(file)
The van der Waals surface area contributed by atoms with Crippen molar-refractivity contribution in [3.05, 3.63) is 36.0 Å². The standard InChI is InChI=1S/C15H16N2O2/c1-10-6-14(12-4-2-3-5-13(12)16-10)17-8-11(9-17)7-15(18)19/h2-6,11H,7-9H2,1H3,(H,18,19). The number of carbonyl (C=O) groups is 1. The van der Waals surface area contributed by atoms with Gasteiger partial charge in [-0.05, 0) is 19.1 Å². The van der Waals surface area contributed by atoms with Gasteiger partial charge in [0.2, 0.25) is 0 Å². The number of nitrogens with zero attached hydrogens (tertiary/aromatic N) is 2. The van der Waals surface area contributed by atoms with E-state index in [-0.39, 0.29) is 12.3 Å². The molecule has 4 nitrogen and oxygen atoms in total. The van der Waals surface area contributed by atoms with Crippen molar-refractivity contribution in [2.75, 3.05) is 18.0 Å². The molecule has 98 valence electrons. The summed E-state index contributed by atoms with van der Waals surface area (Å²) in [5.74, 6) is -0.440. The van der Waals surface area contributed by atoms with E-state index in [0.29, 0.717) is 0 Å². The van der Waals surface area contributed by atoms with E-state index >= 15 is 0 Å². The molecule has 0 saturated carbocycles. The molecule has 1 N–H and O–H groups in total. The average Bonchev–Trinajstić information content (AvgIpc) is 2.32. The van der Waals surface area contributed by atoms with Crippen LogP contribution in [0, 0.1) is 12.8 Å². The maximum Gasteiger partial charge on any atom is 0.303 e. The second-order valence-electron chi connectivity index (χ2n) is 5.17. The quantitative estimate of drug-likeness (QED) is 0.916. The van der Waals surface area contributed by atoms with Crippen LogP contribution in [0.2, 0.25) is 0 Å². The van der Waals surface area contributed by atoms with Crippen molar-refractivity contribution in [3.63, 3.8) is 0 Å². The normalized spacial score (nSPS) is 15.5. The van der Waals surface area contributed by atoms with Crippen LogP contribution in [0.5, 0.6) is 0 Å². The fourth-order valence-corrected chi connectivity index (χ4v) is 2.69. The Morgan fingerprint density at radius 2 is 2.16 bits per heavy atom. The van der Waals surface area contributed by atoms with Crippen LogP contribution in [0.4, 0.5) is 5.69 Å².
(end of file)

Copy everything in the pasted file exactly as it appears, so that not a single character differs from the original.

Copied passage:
The van der Waals surface area contributed by atoms with Crippen molar-refractivity contribution in [3.05, 3.63) is 36.0 Å². The standard InChI is InChI=1S/C15H16N2O2/c1-10-6-14(12-4-2-3-5-13(12)16-10)17-8-11(9-17)7-15(18)19/h2-6,11H,7-9H2,1H3,(H,18,19). The number of carbonyl (C=O) groups is 1. The van der Waals surface area contributed by atoms with Gasteiger partial charge in [-0.05, 0) is 19.1 Å². The van der Waals surface area contributed by atoms with Gasteiger partial charge in [0.2, 0.25) is 0 Å². The number of nitrogens with zero attached hydrogens (tertiary/aromatic N) is 2. The van der Waals surface area contributed by atoms with E-state index in [-0.39, 0.29) is 12.3 Å². The molecule has 4 nitrogen and oxygen atoms in total. The van der Waals surface area contributed by atoms with Crippen molar-refractivity contribution in [2.75, 3.05) is 18.0 Å². The molecule has 98 valence electrons. The summed E-state index contributed by atoms with van der Waals surface area (Å²) in [5.74, 6) is -0.440. The van der Waals surface area contributed by atoms with E-state index in [0.29, 0.717) is 0 Å². The van der Waals surface area contributed by atoms with E-state index >= 15 is 0 Å². The molecule has 0 saturated carbocycles. The molecule has 1 N–H and O–H groups in total. The average Bonchev–Trinajstić information content (AvgIpc) is 2.32. The van der Waals surface area contributed by atoms with Crippen LogP contribution in [0, 0.1) is 12.8 Å². The maximum Gasteiger partial charge on any atom is 0.303 e. The second-order valence-electron chi connectivity index (χ2n) is 5.17. The quantitative estimate of drug-likeness (QED) is 0.916. The van der Waals surface area contributed by atoms with Crippen LogP contribution in [0.2, 0.25) is 0 Å². The van der Waals surface area contributed by atoms with Crippen molar-refractivity contribution in [3.63, 3.8) is 0 Å². The normalized spacial score (nSPS) is 15.5. The van der Waals surface area contributed by atoms with Crippen LogP contribution in [0.5, 0.6) is 0 Å². The fourth-order valence-corrected chi connectivity index (χ4v) is 2.69. The Morgan fingerprint density at radius 2 is 2.16 bits per heavy atom. The van der Waals surface area contributed by atoms with Crippen LogP contribution in [0.4, 0.5) is 5.69 Å².